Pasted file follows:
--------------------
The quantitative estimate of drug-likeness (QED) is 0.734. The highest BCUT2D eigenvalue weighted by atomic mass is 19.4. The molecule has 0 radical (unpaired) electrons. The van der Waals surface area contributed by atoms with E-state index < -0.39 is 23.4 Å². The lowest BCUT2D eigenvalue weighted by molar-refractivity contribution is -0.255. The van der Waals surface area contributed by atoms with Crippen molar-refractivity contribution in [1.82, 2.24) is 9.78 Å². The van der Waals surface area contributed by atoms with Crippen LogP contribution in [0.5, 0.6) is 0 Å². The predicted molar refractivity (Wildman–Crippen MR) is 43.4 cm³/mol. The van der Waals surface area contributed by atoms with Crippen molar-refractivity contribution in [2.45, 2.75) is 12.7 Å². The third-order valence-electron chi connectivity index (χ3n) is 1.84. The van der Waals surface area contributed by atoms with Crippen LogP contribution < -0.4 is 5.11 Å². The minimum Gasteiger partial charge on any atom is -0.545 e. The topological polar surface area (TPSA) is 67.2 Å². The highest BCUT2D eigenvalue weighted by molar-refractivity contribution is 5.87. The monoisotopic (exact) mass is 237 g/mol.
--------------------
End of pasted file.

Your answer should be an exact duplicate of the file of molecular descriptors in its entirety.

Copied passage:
The quantitative estimate of drug-likeness (QED) is 0.734. The highest BCUT2D eigenvalue weighted by atomic mass is 19.4. The molecule has 0 radical (unpaired) electrons. The van der Waals surface area contributed by atoms with E-state index < -0.39 is 23.4 Å². The lowest BCUT2D eigenvalue weighted by molar-refractivity contribution is -0.255. The van der Waals surface area contributed by atoms with Crippen molar-refractivity contribution in [1.82, 2.24) is 9.78 Å². The van der Waals surface area contributed by atoms with Crippen LogP contribution in [0.5, 0.6) is 0 Å². The predicted molar refractivity (Wildman–Crippen MR) is 43.4 cm³/mol. The van der Waals surface area contributed by atoms with Crippen molar-refractivity contribution in [2.45, 2.75) is 12.7 Å². The third-order valence-electron chi connectivity index (χ3n) is 1.84. The van der Waals surface area contributed by atoms with Crippen LogP contribution < -0.4 is 5.11 Å². The minimum Gasteiger partial charge on any atom is -0.545 e. The topological polar surface area (TPSA) is 67.2 Å². The highest BCUT2D eigenvalue weighted by molar-refractivity contribution is 5.87. The monoisotopic (exact) mass is 237 g/mol.